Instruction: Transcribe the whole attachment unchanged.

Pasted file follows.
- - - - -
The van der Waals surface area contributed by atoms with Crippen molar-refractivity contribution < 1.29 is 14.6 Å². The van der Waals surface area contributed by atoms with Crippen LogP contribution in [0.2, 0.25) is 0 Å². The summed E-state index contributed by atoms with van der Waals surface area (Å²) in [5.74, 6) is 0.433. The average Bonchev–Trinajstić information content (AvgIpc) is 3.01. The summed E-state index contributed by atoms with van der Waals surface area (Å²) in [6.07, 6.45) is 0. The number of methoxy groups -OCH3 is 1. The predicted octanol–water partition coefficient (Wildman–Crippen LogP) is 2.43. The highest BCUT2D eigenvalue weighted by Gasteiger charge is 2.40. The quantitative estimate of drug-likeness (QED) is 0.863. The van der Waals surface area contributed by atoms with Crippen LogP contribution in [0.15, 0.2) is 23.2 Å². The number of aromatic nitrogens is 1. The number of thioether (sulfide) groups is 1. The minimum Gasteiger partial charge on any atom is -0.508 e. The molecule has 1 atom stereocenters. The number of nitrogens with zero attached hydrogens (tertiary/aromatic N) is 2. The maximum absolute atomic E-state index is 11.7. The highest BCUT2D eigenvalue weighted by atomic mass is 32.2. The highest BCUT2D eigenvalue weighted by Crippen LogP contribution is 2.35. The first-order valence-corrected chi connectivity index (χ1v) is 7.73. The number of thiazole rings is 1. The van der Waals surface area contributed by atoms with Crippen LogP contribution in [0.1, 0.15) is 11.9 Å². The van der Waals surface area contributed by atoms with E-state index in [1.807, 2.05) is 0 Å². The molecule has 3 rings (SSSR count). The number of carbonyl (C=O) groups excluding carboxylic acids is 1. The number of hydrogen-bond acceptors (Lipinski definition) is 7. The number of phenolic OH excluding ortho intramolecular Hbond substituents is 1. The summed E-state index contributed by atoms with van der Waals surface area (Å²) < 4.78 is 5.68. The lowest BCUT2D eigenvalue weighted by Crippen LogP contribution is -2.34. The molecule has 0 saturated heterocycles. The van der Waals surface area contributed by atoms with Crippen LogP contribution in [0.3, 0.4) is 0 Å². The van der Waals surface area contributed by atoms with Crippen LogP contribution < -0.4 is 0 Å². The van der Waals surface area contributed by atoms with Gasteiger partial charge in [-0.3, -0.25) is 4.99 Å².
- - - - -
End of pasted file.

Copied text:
The van der Waals surface area contributed by atoms with Crippen molar-refractivity contribution < 1.29 is 14.6 Å². The van der Waals surface area contributed by atoms with Crippen LogP contribution in [0.2, 0.25) is 0 Å². The summed E-state index contributed by atoms with van der Waals surface area (Å²) in [5.74, 6) is 0.433. The average Bonchev–Trinajstić information content (AvgIpc) is 3.01. The summed E-state index contributed by atoms with van der Waals surface area (Å²) in [6.07, 6.45) is 0. The number of methoxy groups -OCH3 is 1. The predicted octanol–water partition coefficient (Wildman–Crippen LogP) is 2.43. The highest BCUT2D eigenvalue weighted by Gasteiger charge is 2.40. The quantitative estimate of drug-likeness (QED) is 0.863. The van der Waals surface area contributed by atoms with Crippen LogP contribution in [0.15, 0.2) is 23.2 Å². The number of aromatic nitrogens is 1. The number of thioether (sulfide) groups is 1. The minimum Gasteiger partial charge on any atom is -0.508 e. The molecule has 1 atom stereocenters. The number of nitrogens with zero attached hydrogens (tertiary/aromatic N) is 2. The maximum absolute atomic E-state index is 11.7. The highest BCUT2D eigenvalue weighted by atomic mass is 32.2. The highest BCUT2D eigenvalue weighted by Crippen LogP contribution is 2.35. The first-order valence-corrected chi connectivity index (χ1v) is 7.73. The number of thiazole rings is 1. The van der Waals surface area contributed by atoms with Crippen LogP contribution in [0.1, 0.15) is 11.9 Å². The van der Waals surface area contributed by atoms with E-state index in [1.807, 2.05) is 0 Å². The molecule has 3 rings (SSSR count). The number of carbonyl (C=O) groups excluding carboxylic acids is 1. The number of hydrogen-bond acceptors (Lipinski definition) is 7. The number of phenolic OH excluding ortho intramolecular Hbond substituents is 1. The summed E-state index contributed by atoms with van der Waals surface area (Å²) < 4.78 is 5.68. The lowest BCUT2D eigenvalue weighted by Crippen LogP contribution is -2.34. The molecule has 0 saturated heterocycles. The van der Waals surface area contributed by atoms with Crippen LogP contribution in [0.3, 0.4) is 0 Å². The van der Waals surface area contributed by atoms with Crippen LogP contribution < -0.4 is 0 Å². The van der Waals surface area contributed by atoms with Gasteiger partial charge in [-0.3, -0.25) is 4.99 Å².